In sum, metaphorically speaking, critical criminologists throw bricks through establishment or mainstream criminological windows (Young, 1998). “Resolutely sociological in orientation” (Carrington & Hogg, 2008, p. 5), critical criminology is no longer at the margins and the vast amount of publications in the field provide strong support for this claim. There is a large global audience hungry for alternative criminological ways of knowing (see DeKeseredy & Dragiewicz, 2012, 2018b). As noted by Walton and Young (1998):

Radical criminology … has since (1973) proliferated, developed, and flourished. The various currents that form its past, whether Marxist, radical feminist or anarchist, continue in fierce dispute but have in common the notion that crime and the present day processes of criminalization are rooted in the core structures of society, whether its class nature, its patriarchal form or its inherent authoritarianism. (p. vii)

Beyond Critique: Critical Criminological Research

Prior to the mid-1980s, critical criminologists devoted most of their time and energy to focusing on elite crime and deviance (Madfis & Cohen, 2016) and exposing the weaknesses of orthodox criminological theories (DeKeseredy & Dragiewicz, 2018a). There was also an absence of critical criminological work involving original data gathering and theory testing. There were, however, some salient exceptions, such as William Chambliss’s (1964, 1973a) trail-blazing study of the original vagrancy laws. He found that one of the key reasons for designing these statutes was the bubonic plague, or Black Death, that occurred at the middle of the 14th century. A cholera epidemic reduced Europe’s population by as much as 50%. Consequently, England experienced a major shortage of cheap labor. Additionally, to increase their standard of living, laborers left land estates to seek higher wages in new industrial towns and the chances of being caught were minimal at best. This created major problems for landowners because they could not offer competitive salaries. Hence, the Crown sided with landowners and created vagrancy laws that made it a criminal offence to refuse work or to leave a job without permission.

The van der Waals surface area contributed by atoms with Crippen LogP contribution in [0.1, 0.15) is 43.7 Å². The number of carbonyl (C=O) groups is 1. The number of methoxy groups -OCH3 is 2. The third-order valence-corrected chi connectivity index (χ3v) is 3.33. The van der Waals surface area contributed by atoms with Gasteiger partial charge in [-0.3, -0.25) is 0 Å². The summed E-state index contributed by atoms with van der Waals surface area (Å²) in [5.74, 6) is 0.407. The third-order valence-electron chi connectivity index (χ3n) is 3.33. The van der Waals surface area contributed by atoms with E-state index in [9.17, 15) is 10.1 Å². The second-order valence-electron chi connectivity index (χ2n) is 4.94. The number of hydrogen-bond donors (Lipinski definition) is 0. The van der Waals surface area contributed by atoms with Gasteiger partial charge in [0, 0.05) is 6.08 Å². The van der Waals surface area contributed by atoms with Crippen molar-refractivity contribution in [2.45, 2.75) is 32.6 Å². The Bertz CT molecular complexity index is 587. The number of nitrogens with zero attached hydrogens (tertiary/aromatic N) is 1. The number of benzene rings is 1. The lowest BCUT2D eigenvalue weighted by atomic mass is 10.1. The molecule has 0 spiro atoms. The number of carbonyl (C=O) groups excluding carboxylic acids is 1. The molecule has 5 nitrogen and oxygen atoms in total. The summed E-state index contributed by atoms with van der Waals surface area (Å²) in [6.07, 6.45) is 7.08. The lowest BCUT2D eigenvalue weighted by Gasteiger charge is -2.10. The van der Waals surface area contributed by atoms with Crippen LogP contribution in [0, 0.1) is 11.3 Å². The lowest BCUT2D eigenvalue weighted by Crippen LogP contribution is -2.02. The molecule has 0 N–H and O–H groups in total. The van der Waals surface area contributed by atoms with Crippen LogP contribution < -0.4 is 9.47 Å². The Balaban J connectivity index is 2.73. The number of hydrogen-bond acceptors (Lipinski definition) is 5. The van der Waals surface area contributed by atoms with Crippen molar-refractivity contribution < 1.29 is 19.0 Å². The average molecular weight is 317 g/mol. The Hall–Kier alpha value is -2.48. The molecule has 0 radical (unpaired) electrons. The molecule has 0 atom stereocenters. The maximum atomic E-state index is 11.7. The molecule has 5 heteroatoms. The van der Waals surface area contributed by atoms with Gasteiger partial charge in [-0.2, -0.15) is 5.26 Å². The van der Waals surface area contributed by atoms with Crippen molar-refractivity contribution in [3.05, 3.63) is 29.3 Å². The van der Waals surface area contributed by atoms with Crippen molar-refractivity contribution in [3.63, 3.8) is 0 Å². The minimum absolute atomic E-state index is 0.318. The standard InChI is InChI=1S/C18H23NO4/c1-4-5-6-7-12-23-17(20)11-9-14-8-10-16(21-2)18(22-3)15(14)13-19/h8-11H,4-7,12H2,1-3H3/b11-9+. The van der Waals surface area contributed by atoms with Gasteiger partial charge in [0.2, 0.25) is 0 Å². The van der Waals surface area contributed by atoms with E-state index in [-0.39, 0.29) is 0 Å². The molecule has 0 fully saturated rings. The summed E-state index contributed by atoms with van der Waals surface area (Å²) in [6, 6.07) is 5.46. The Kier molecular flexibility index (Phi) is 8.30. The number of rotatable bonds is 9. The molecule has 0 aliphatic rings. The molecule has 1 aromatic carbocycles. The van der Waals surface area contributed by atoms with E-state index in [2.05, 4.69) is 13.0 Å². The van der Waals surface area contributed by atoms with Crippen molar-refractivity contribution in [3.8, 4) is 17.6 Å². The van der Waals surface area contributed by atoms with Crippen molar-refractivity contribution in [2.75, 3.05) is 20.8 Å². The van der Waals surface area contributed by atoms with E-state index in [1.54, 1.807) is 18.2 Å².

What is not widely known about this study is that it marked the start of the development of critical rural criminology (Coventry & Palmer, 2008; Donnermeyer & DeKeseredy, 2014). Chambliss did not continue down the rural critical criminological path. Perhaps if he had, a rural critical criminology would have developed much earlier. Nevertheless, he helped motivate a growing number of rural critical criminologists to follow in his footsteps (DeKeseredy, 2015b).

Two more important critical criminological studies conducted by Chambliss (1973b) warrant brief attention. For two years, he observed two groups of high school students in the United States: the Saints (middle-class) and Roughnecks (working-class). Chambliss made two key observations. First, the rate of delinquency in both groups was roughly equal. Second, whereas not one Saint was arrested for the various delinquent and criminal activities (truancy, dangerous driving, vandalism, petty theft) in which they engaged, the Roughnecks were constantly in trouble with the police and community.

Today, most criminological discussions on ethnographic work focus mainly on studies of socially and economically excluded youth in conflict with the law. Alice Goffman’s (2014) Philadelphia study is a prime example. Yet, if you asked people today if they are aware of a critical ethnographic study of crimes of the powerful, such as corporations illegally dumping toxic waste, it is likely that fewer than a handful of young or early scholars would mention Chambliss’s (1978, 1988) On the Take: From Petty Crooks to Presidents. Perhaps the best description of this book and the data presented in it is found on the back cover of the second edition:

From bagman to businessman, from pusher to politician, this is the story of the billion-dollar rip off built on such criminal activities as gambling, drugs, usury, and graft. … Chambliss shows how local crime networks are connected to national business and political interests in a shocking expose of crime, business, and politics in America.

This ethnography done in Seattle was among the first undertaken by critical criminologists to effectively challenge the erroneous claim that the critical criminological “literature is characterized by too many ideas and not enough systematic research and that most empirical studies are illustrative of, but do not actually test the theory” (Kubrin, Stuckey, & Krohn, 2009, p. 239; emphasis in original). What is more, critical criminological research has flourished since Chambliss conducted his groundbreaking studies. For example, the second edition of DeKeseredy and Dragiewicz’s (2018c) Routledge Handbook of Critical Criminology includes 22 chapters that review critical criminological empirical literature on numerous social problems, ranging from animal exploitation to human trafficking.